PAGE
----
“As I thought: Miss Eliza, poisoned.”

My heart stuttered. Miss Eliza? Lawrence’s nanny? I added a guilty ‘thank you’ to my prayer, that it wasn’t my father.

“What has happened?” I asked again. My words echoed like church bells in the grand foyer.

“One of the maids,” Marshall said, “There was a fire in her chamber from a fallen candle.

Somehow―” he glanced over the rim of his spectacles. I squirmed. “―she slept through it. Burned alive.”

The servants were of one voice in their desolate murmur. As for myself, I could hardly think. Had he known all along? Had Lawrence actually meant to harm her?

And now, I thought, nightclothes doing little to keep out the chill of the strange room, did these children mean to harm me? Perhaps this was some sort of penance, my dues for my part in poisoning poor Miss Eliza, or retribution for thinking―hoping―I had succeeded my father.

“I did not intend to hurt anyone,” I said aloud, trying to reach out to my captors. “Please, let me go home.” I hated how my voice shook, like that of a small child on the verge of a tantrum.

The boy who had asked my name sat up taller. “It definitely said “hurt”. You heard that, right?”

“No. That’s not going to work. I’m not scared.”

I realized with a start that one of the three was a young girl. Her hair, shorn boyishly short, and trousers rather than skirt, let her camouflage with the others. Only her high, youthful voice gave her away. What sort of strange underground did I then find myself in? All the information I regarded as fact could not hold up to my scrutiny. Nothing made sense.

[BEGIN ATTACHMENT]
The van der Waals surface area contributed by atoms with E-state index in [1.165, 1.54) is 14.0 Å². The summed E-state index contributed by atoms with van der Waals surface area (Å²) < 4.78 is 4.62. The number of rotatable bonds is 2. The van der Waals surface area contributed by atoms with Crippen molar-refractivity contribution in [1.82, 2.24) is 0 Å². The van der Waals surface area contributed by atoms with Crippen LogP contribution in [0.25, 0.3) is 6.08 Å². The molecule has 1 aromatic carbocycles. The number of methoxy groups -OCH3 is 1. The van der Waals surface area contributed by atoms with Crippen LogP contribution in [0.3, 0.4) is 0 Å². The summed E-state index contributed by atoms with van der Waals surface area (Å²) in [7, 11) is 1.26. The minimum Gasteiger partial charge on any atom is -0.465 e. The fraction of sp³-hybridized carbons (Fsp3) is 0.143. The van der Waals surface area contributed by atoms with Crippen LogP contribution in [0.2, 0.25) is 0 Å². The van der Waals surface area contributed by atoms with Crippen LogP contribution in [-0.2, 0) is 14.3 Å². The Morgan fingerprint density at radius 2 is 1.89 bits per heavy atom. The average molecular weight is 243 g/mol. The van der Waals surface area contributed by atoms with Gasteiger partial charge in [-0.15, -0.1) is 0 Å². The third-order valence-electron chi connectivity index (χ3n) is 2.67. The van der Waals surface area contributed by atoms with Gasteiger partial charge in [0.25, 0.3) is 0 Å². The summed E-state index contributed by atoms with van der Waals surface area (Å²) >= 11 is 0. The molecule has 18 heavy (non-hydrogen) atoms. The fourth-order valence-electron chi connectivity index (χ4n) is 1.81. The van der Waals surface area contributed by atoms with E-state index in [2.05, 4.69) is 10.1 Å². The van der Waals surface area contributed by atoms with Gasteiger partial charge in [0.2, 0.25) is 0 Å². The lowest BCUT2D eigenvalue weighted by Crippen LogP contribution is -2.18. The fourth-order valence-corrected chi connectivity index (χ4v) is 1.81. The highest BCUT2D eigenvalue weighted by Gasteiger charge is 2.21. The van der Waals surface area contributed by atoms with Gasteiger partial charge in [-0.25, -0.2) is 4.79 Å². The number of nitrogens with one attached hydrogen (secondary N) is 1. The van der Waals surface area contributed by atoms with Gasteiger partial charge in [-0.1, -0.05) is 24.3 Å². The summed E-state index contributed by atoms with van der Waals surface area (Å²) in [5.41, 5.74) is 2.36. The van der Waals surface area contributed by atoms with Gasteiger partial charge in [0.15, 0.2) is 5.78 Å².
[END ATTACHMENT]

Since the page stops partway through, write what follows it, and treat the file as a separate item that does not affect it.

“Sure you weren’t,” said the first boy, “that’s why you’re practically peeing yourself.”

How dare he speak to a woman like that? Clearly I was surrounded by godless villains. It would only be a matter of time before my governess discovered me missing, and then my father would come to pay these brutes whatever it was they demanded.

“Isn’t this supposed to be like your great-great-great-” he trailed off to catch a breath, “great-great-great grandfather’s house?”

“Just this room and the downstairs. The rest is all new stuff. Apparently a bunch of the Fitzpatricks died here,” said the girl.

“Ooh, spooky,” one of them teased.

The mention of my own title shot spikes of fear into my stomach. I glanced about again, but could not recognize the room as any of the properties my family owned.

“Who are you?” I asked, trying to determine just where I was. In the pinched, childish features of the girl who claimed to be my relative, I could detect no trace of the noble brow of my family line. Perhaps she belonged to the branch that left for the Americas, the lawless band the true Fitzpatricks shunned. Or perhaps another cousin; I did not know if Lawrence had siblings, but the more I examined her features, the more I imagined I could see the resemblance.